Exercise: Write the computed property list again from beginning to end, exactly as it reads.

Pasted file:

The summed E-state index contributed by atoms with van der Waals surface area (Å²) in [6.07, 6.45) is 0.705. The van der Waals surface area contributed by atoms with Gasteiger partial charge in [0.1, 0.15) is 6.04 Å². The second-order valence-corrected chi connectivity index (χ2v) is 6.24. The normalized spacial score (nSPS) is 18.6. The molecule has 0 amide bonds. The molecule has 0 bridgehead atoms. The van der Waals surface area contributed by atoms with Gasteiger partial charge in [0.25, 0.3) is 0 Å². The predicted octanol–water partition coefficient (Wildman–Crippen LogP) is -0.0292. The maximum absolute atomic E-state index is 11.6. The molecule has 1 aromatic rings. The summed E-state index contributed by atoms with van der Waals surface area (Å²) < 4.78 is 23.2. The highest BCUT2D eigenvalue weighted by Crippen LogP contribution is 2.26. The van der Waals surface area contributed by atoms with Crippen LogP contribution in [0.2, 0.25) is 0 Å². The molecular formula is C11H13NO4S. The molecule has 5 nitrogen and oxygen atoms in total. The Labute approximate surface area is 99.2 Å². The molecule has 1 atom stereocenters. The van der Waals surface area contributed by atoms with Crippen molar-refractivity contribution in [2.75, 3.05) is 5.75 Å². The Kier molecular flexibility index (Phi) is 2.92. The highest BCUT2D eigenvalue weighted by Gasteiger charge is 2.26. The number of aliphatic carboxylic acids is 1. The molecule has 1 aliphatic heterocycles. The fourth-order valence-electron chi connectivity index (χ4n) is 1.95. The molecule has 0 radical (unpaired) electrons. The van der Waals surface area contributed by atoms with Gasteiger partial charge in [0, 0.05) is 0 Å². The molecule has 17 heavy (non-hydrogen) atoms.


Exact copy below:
The summed E-state index contributed by atoms with van der Waals surface area (Å²) in [6.07, 6.45) is 0.705. The van der Waals surface area contributed by atoms with Gasteiger partial charge in [0.1, 0.15) is 6.04 Å². The second-order valence-corrected chi connectivity index (χ2v) is 6.24. The normalized spacial score (nSPS) is 18.6. The molecule has 0 amide bonds. The molecule has 0 bridgehead atoms. The van der Waals surface area contributed by atoms with Gasteiger partial charge in [0.25, 0.3) is 0 Å². The predicted octanol–water partition coefficient (Wildman–Crippen LogP) is -0.0292. The maximum absolute atomic E-state index is 11.6. The molecule has 1 aromatic rings. The summed E-state index contributed by atoms with van der Waals surface area (Å²) < 4.78 is 23.2. The highest BCUT2D eigenvalue weighted by Crippen LogP contribution is 2.26. The van der Waals surface area contributed by atoms with Crippen LogP contribution in [0.2, 0.25) is 0 Å². The molecular formula is C11H13NO4S. The molecule has 5 nitrogen and oxygen atoms in total. The Labute approximate surface area is 99.2 Å². The molecule has 1 atom stereocenters. The van der Waals surface area contributed by atoms with Crippen molar-refractivity contribution in [2.75, 3.05) is 5.75 Å². The Kier molecular flexibility index (Phi) is 2.92. The highest BCUT2D eigenvalue weighted by Gasteiger charge is 2.26. The number of aliphatic carboxylic acids is 1. The molecule has 1 aliphatic heterocycles. The fourth-order valence-electron chi connectivity index (χ4n) is 1.95. The molecule has 0 radical (unpaired) electrons. The van der Waals surface area contributed by atoms with Gasteiger partial charge in [0, 0.05) is 0 Å². The molecule has 17 heavy (non-hydrogen) atoms.